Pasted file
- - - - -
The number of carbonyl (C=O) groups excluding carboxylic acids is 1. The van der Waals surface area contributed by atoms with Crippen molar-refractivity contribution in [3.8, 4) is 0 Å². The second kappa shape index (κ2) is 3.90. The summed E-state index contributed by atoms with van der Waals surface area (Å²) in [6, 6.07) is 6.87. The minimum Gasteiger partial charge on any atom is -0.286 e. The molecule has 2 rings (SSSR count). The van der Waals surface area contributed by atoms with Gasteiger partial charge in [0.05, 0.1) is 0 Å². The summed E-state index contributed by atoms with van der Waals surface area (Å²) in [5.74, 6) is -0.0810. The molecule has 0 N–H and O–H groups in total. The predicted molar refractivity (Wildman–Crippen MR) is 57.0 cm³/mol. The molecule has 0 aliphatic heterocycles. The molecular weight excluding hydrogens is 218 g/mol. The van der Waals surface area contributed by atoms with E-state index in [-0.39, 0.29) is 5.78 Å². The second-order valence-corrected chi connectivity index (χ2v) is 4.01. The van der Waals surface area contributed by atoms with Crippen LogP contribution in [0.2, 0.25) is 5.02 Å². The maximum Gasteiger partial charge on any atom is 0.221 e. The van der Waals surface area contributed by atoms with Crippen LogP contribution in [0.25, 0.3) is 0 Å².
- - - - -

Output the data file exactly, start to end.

The number of carbonyl (C=O) groups excluding carboxylic acids is 1. The van der Waals surface area contributed by atoms with Crippen molar-refractivity contribution in [3.8, 4) is 0 Å². The second kappa shape index (κ2) is 3.90. The summed E-state index contributed by atoms with van der Waals surface area (Å²) in [6, 6.07) is 6.87. The minimum Gasteiger partial charge on any atom is -0.286 e. The molecule has 2 rings (SSSR count). The van der Waals surface area contributed by atoms with Gasteiger partial charge in [0.05, 0.1) is 0 Å². The summed E-state index contributed by atoms with van der Waals surface area (Å²) in [5.74, 6) is -0.0810. The molecule has 0 N–H and O–H groups in total. The predicted molar refractivity (Wildman–Crippen MR) is 57.0 cm³/mol. The molecule has 0 aliphatic heterocycles. The molecular weight excluding hydrogens is 218 g/mol. The van der Waals surface area contributed by atoms with E-state index in [-0.39, 0.29) is 5.78 Å². The second-order valence-corrected chi connectivity index (χ2v) is 4.01. The van der Waals surface area contributed by atoms with Crippen LogP contribution in [0.2, 0.25) is 5.02 Å². The maximum Gasteiger partial charge on any atom is 0.221 e. The van der Waals surface area contributed by atoms with Crippen LogP contribution in [0.25, 0.3) is 0 Å².